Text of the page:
At least 2500 families have been displaced from their homes, including 1000 in the far north and 400 households in Auckland, according to New Zealand Prime Minister Chris Hipkins

He described Cyclone Gabrielle the most severe weather event for NZ this century.

‘It will take us a week while to get a handle on exactly what’s happened,’ Mr Hipkins told reporters on Tuesday afternoon.

‘I want to acknowledge those families that are functioning without power and, in some cases, without communications.

‘We’ll be working as quickly as we can with the relevant agencies to make sure we’re getting the power back on to make sure we’re restoring communications as quickly as we possibly can.’

‘We’re still in for a bumpy time ahead, 

The national emergency has forced the New Zealand government to postpone parliament sitting until next week, delaying Mr Hipkins’ first Question Time as prime minister since taking over from Jacinda Ardern.

The Waiohiki Bridge in Napier has been washed away by Tropical Cyclone Gabrielle

The Waiohiki Bridge in Napier has been washed away by Tropical Cyclone Gabrielle

A large landslide caused a number of homes in Muriwai to collapse. It's currently unknown how many Kiwis have been displaced by Cyclone Gabrielle

A large landslide caused a number of homes in Muriwai to collapse. It’s currently unknown how many Kiwis have been displaced by Cyclone Gabrielle

A house sits destroyed at the bottom of a large landslide in Muriwai

A house sits destroyed at the bottom of a large landslide in Muriwai

Tropical Cyclone Gabrielle has caused widespread havoc on New Zealand's North Island with this upended car by the storm

Tropical Cyclone Gabrielle has caused widespread havoc on New Zealand’s North Island with this upended car by the storm

Emergency Management Minister Kieran McAnulty declared a national emergency shortly before 9am local time on Tuesday.

It’s just the third time in history New Zealand has declared a national emergency, first in 2011 after the Christchurch earthquake and again during the Covid-19 pandemic.

‘This is an unprecedented weather event that is having major impacts across much of the North Island,’ Mr McAnulty said.

‘The local leadership, CDEM groups, and emergency responders in all of the affected areas have been doing an outstanding job, but the widespread damage caused by this cyclone means we need a National declaration to support them.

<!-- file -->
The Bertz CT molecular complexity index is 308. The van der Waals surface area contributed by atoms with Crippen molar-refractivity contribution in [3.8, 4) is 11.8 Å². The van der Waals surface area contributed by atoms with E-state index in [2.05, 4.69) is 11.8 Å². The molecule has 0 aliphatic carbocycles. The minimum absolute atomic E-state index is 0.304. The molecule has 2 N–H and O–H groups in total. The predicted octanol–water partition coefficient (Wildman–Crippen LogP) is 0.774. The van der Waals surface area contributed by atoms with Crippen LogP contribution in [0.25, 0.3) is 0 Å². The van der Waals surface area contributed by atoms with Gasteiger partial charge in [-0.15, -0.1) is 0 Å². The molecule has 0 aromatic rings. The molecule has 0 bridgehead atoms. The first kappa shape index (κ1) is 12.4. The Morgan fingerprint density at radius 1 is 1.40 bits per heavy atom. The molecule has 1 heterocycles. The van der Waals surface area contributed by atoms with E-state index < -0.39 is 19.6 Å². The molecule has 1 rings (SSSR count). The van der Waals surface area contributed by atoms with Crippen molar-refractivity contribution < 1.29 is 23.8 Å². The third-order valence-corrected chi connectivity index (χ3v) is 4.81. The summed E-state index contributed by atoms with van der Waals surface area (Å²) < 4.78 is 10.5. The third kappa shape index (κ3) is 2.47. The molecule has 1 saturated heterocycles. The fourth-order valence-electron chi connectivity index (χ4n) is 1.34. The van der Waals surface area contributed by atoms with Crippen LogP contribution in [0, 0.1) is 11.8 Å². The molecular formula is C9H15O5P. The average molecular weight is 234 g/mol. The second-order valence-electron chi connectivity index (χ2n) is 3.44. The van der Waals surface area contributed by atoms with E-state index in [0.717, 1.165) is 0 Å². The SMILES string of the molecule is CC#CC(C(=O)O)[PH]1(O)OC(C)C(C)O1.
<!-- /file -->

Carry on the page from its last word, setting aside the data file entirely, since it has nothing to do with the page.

‘This declaration will enable the Government to support the affected regions, provide additional resources as they are needed, and help set the priorities across the country for the response.

‘A National State of Emergency gives the National Controller legal authority to apply resources across the country in support of a national level response.

‘This declaration gives us the ability to coordination further resources for affected regions. I want to emphasise that the Government has already been surging support and resources to the regions for some days.’

At least 25,000 people have already received cyclone-related support, according to the Prime Minister.

Overnight, Gabrielle continued southwards before parking near Great Barrier Island, to the north of the Coromandel Peninsula.

By 8am, it had moved east to the Bay of Plenty, north of Tauranga, but its massive size is whipping up destructive winds all across North Island.

Residents in Hastings, south-east of Auckland evacuated amid rising floodwaters

Residents in Hastings, south-east of Auckland evacuated amid rising floodwaters 

Napier residents inspect the devastation from the flooded Tutaekuri River from higher ground

Napier residents inspect the devastation from the flooded Tutaekuri River from higher ground

Floodwaters surround the surf tower on Muriwai Beach after Cyclone Gabrielle left behind a massive trail of destruction

Floodwaters surround the surf tower on Muriwai Beach after Cyclone Gabrielle left behind a massive trail of destruction

The massive clean up job has began as a national state of emergency was declared

The massive clean up job has began as a national state of emergency was declared

Emergency crews were inundated with almost 900 storm-related callouts in the 12 hours to 4am Tuesday.

MetService executive Lisa Murray said some areas of the Coromandel, the region closest to the storm’s eye, received 300 millimetres of rain during the storm to date.

‘It really is widespread across the North Island,’ she told Radio NZ.

Asked what area gives her the most concern, Ms Murray replied, ‘There are so many areas’.

‘There’s a lot of places in trouble.’

On the East Coast, the Gisborne and Hawkes Bay regions have been battered by similar totals, with rivers breaking their banks and forcing evacuations.

‘I’ve been in the region over 20 years, and this is by far the biggest (storm) … people have not seen a storm like this. It’s a very, very significant event,’ Hawkes Bay civil defence spokesman Ian Maxwell told Radio NZ.

Kiwis have been warned to expect more wild weather on Tuesday as Cyclone Gabrielle continues to create widespread havo

Kiwis have been warned to expect more wild weather on Tuesday as Cyclone Gabrielle continues to create widespread havo

Cyclone Gabrielle left behind a massive trail of destruction in Whangarei, New Zealand (pictured)

Cyclone Gabrielle left behind a massive trail of destruction in Whangarei (pictured)

Transport authority Waka Kotahi reports about 50 road closures, including State Highway 1 in several places and key arterial roads in the Coromandel and East Coast. 

Cyclone Gabrielle will continue to wreak destruction across North Island on Tuesday.

Red wind warnings remain in place for Auckland, Northland, the Coromandel and Taranaki, with gusts of up to 140km/h forecast.

Red rain warnings have been extended in Northland, the Coromandel and Hawke’s Bay.

A majority of the North Island, including Wellington and Napier, are under orange warnings for wind, suggesting up to 120km/h gusts, as is the northern region of South Island.

‘Very strong wind gusts will continue in the lower & western North Island through Tuesday as the centre of Cyclone Gabrielle passes East Cape,’ a NIWA weather alert stated.

Kiwis felt the brunt of the wild conditions in Paihia (pictured)

Kiwis felt the brunt of the wild conditions in Paihia (pictured)

Terrifying conditions didn't deter these surfers at Auckland's at Goat Island Marine Reserve

Terrifying conditions didn’t deter these surfers at Auckland’s at Goat Island Marine Reserve